Our friend Chris Clark said, ‘If you don’t want to to fix your boat, live in a house.’
Chris taught us to sail Quest during a cold spring in the Solent. I was among the worst sailing students Chris confessed to teaching – until he told me to point at something. Well, yeah, I can do that, I thought. Then, I joined the list of Chris’s most improved students. Hehe.
I also will never forget the moment when Jack had finished puking over Quest’s stern on our training passage from Portsmouth to Cherbourg. Chris turned to him and said, ‘How are you going to cross the Atlantic?’ Double hehe. Cue more puking.
This time, we were about an hour away from Martinique. We could see the bright green of her eastern shore. Mangrove-y with lots of secret inlets and shallow reef. We were avoiding that bit.
Quest was pointing instead at the southern tip of Martinique. Round the corner and you’re in the big inlet that leads to St Anne’s anchorage and further into the yachtie city of Le Marin.
The reason Chris Clark’s boat-fixing saying was in our head was that we had just noticed another problem on our passage from Barbados. Leaky boat. Urghh. Not many problems more pesky than leaky boat problems.
It looks like we may have spent a little too much time not using Questie’s engine. I mean, pandemic and all – but still. Our propellor shaft seal – located under Delph’s hanging closet was drip-dripping into the bilges.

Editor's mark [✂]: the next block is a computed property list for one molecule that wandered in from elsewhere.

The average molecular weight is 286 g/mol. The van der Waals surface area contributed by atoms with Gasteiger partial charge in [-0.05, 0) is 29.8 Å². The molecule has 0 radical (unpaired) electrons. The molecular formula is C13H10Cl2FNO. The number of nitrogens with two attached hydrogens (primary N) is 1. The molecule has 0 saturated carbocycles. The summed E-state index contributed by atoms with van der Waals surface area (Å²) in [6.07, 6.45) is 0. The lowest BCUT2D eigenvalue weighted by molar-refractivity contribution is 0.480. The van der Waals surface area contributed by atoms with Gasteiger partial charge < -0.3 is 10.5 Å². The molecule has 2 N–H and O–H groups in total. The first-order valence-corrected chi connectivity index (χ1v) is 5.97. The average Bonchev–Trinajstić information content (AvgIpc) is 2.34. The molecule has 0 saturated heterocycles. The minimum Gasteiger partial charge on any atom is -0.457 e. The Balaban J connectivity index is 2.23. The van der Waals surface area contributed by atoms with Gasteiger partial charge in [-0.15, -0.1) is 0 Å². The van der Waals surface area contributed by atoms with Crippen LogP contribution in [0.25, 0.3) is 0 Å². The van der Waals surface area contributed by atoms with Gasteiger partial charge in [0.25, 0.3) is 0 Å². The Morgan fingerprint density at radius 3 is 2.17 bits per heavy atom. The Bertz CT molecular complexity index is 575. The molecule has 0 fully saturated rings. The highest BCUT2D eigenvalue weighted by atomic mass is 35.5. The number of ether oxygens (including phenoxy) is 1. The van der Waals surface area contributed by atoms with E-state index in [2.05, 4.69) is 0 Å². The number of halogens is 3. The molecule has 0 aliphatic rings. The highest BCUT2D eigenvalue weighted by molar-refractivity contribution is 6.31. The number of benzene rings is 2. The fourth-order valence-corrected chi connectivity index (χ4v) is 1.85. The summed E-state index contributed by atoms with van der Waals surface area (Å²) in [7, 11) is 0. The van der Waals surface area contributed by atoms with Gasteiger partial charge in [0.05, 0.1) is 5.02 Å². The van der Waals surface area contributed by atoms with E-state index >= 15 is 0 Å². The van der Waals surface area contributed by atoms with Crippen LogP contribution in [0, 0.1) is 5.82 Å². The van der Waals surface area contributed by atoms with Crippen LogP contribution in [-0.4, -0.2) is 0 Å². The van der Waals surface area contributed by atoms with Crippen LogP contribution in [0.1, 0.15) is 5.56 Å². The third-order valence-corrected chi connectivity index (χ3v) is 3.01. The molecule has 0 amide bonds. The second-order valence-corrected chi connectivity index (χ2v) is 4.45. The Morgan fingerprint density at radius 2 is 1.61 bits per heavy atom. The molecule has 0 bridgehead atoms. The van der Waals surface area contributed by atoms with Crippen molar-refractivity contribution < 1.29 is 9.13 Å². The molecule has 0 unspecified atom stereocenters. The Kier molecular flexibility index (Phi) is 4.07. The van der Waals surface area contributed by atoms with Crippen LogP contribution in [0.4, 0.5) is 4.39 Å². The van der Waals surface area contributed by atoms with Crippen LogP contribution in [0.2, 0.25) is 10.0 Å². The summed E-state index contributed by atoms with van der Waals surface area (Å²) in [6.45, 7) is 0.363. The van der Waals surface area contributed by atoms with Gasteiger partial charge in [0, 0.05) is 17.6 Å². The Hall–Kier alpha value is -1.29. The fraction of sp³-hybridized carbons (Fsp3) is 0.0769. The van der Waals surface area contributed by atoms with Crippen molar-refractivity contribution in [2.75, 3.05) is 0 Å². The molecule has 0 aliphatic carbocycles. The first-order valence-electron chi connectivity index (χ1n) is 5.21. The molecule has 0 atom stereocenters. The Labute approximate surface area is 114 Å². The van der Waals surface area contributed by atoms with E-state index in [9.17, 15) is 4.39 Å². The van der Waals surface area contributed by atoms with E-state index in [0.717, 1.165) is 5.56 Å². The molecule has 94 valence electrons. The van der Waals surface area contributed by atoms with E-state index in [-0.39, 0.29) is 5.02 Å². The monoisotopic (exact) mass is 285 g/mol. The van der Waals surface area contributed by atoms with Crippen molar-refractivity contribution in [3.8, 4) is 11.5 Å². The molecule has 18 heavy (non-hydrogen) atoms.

We’d had the shaft seal changed in Trinidad last September. We do it every year, or every time we lift Quest – as a matter of standard routine.
When we first bought Quest in 2013, the seal was leaking then. It had been packed with grease as a patch fix. We’d noted it with Chris on one of the first times we’d gone out. It was dripping pretty badly too, despite all the grease. The bilge had filled up worryingly.
We’d gone back to the dock and done the research. Our shaft seal is water-sealed – an American system by Tides Marine. It doesn’t need any grease.
Engineer Steve Jupp on the opposite pontoon had helped us fix it. We’d done it without lifting Quest – which was pretty ballsy. Steve Jupp cleverly used a zip-tie to tie on before the seal, which had helped to constrain the flow. Still, the flow was impressive. The system includes a spare shaft seal. He and Jack had cut the old one off, cleaned off the grease and slipped the new shaft seal on. All good in the end. Back out with Chris Clark.
Now the drip-drip has begun again. This time, Jack studied the pattern of drip, tightened the shaft seal and watched it drip harder. Oops. We’re thinking all that sitting on anchor has caused calcification on the shaft which is now interfering with the seal.
We opened the floor to the bilges and held our breaths. It was fine. No obvious rise of water. Luckily too, the anchorage was already in sight. The propellor shaft doesn’t leak when the engine is off. And two spare seals sit on the shaft, ready to replace.
Another job to do. If you don’t want to fix your boat, live in a house. Good advice from our friend.